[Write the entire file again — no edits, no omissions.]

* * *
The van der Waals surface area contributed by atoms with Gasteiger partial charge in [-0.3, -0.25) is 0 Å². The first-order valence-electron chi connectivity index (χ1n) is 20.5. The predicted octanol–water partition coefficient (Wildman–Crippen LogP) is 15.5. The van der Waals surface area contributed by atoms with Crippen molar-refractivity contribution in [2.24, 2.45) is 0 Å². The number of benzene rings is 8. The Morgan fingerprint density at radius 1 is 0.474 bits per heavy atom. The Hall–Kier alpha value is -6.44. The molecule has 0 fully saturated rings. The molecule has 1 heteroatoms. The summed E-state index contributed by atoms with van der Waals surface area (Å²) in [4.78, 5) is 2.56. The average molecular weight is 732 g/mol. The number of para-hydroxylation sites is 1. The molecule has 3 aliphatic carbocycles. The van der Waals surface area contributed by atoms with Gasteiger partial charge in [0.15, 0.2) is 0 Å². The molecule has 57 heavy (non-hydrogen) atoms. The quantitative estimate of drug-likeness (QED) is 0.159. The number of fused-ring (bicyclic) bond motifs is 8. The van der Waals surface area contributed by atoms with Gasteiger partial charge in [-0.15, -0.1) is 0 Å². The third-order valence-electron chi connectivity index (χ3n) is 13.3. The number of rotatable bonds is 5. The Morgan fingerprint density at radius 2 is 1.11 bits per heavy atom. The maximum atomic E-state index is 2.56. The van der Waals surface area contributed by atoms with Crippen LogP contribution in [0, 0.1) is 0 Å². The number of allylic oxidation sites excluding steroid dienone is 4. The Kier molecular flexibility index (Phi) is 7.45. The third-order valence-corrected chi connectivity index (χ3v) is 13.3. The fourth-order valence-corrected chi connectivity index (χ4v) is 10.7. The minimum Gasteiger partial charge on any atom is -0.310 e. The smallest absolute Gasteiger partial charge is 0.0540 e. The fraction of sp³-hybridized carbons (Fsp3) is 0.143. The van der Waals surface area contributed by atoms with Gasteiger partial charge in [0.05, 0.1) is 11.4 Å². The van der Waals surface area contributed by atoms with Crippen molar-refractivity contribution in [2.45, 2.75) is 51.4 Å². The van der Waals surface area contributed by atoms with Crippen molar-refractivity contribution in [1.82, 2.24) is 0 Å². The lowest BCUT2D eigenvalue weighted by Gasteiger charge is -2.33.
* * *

The van der Waals surface area contributed by atoms with Gasteiger partial charge in [-0.3, -0.25) is 0 Å². The first-order valence-electron chi connectivity index (χ1n) is 20.5. The predicted octanol–water partition coefficient (Wildman–Crippen LogP) is 15.5. The van der Waals surface area contributed by atoms with Crippen molar-refractivity contribution in [2.24, 2.45) is 0 Å². The number of benzene rings is 8. The Morgan fingerprint density at radius 1 is 0.474 bits per heavy atom. The Hall–Kier alpha value is -6.44. The molecule has 0 fully saturated rings. The molecule has 1 heteroatoms. The summed E-state index contributed by atoms with van der Waals surface area (Å²) in [4.78, 5) is 2.56. The average molecular weight is 732 g/mol. The number of para-hydroxylation sites is 1. The molecule has 3 aliphatic carbocycles. The van der Waals surface area contributed by atoms with Gasteiger partial charge in [0.15, 0.2) is 0 Å². The molecule has 57 heavy (non-hydrogen) atoms. The quantitative estimate of drug-likeness (QED) is 0.159. The number of fused-ring (bicyclic) bond motifs is 8. The van der Waals surface area contributed by atoms with Gasteiger partial charge in [-0.15, -0.1) is 0 Å². The third-order valence-electron chi connectivity index (χ3n) is 13.3. The number of rotatable bonds is 5. The Morgan fingerprint density at radius 2 is 1.11 bits per heavy atom. The maximum atomic E-state index is 2.56. The van der Waals surface area contributed by atoms with Crippen LogP contribution in [0, 0.1) is 0 Å². The number of allylic oxidation sites excluding steroid dienone is 4. The Kier molecular flexibility index (Phi) is 7.45. The third-order valence-corrected chi connectivity index (χ3v) is 13.3. The fourth-order valence-corrected chi connectivity index (χ4v) is 10.7. The minimum Gasteiger partial charge on any atom is -0.310 e. The smallest absolute Gasteiger partial charge is 0.0540 e. The fraction of sp³-hybridized carbons (Fsp3) is 0.143. The van der Waals surface area contributed by atoms with Gasteiger partial charge in [0.05, 0.1) is 11.4 Å². The van der Waals surface area contributed by atoms with Crippen molar-refractivity contribution in [2.45, 2.75) is 51.4 Å². The van der Waals surface area contributed by atoms with Crippen molar-refractivity contribution in [1.82, 2.24) is 0 Å². The lowest BCUT2D eigenvalue weighted by Gasteiger charge is -2.33.